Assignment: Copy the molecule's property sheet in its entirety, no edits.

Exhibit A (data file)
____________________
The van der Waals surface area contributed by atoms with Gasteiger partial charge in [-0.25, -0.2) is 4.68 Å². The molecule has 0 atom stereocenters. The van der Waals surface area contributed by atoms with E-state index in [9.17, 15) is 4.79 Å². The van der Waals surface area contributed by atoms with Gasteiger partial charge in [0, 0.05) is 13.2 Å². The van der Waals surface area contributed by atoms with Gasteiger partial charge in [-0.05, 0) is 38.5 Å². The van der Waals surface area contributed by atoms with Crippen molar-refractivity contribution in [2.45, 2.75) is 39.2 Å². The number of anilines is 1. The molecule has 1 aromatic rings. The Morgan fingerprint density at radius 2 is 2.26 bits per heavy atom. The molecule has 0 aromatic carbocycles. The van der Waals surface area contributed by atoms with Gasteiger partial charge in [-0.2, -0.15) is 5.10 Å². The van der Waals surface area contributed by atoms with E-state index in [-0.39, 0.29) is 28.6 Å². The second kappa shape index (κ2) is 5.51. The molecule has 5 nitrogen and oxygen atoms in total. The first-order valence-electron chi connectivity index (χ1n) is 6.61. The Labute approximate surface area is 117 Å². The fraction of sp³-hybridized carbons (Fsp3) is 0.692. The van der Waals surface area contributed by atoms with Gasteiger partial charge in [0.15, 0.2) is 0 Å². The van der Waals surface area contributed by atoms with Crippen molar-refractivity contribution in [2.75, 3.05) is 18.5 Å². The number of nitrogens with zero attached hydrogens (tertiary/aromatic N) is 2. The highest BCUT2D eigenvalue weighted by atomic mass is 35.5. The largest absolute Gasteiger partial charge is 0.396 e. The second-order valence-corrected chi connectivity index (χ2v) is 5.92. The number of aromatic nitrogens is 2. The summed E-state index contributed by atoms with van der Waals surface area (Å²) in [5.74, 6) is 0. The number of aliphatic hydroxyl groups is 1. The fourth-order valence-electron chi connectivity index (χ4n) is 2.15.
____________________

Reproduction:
The van der Waals surface area contributed by atoms with Gasteiger partial charge in [-0.25, -0.2) is 4.68 Å². The molecule has 0 atom stereocenters. The van der Waals surface area contributed by atoms with E-state index in [9.17, 15) is 4.79 Å². The van der Waals surface area contributed by atoms with Gasteiger partial charge in [0, 0.05) is 13.2 Å². The van der Waals surface area contributed by atoms with Gasteiger partial charge in [-0.05, 0) is 38.5 Å². The van der Waals surface area contributed by atoms with Crippen molar-refractivity contribution in [2.45, 2.75) is 39.2 Å². The number of anilines is 1. The molecule has 1 aromatic rings. The Morgan fingerprint density at radius 2 is 2.26 bits per heavy atom. The molecule has 0 aromatic carbocycles. The van der Waals surface area contributed by atoms with Gasteiger partial charge in [-0.2, -0.15) is 5.10 Å². The van der Waals surface area contributed by atoms with E-state index in [-0.39, 0.29) is 28.6 Å². The second kappa shape index (κ2) is 5.51. The molecule has 5 nitrogen and oxygen atoms in total. The first-order valence-electron chi connectivity index (χ1n) is 6.61. The Labute approximate surface area is 117 Å². The fraction of sp³-hybridized carbons (Fsp3) is 0.692. The van der Waals surface area contributed by atoms with Gasteiger partial charge in [0.15, 0.2) is 0 Å². The van der Waals surface area contributed by atoms with Crippen molar-refractivity contribution in [2.75, 3.05) is 18.5 Å². The number of nitrogens with zero attached hydrogens (tertiary/aromatic N) is 2. The highest BCUT2D eigenvalue weighted by atomic mass is 35.5. The largest absolute Gasteiger partial charge is 0.396 e. The second-order valence-corrected chi connectivity index (χ2v) is 5.92. The number of aromatic nitrogens is 2. The summed E-state index contributed by atoms with van der Waals surface area (Å²) in [5.74, 6) is 0. The number of aliphatic hydroxyl groups is 1. The fourth-order valence-electron chi connectivity index (χ4n) is 2.15.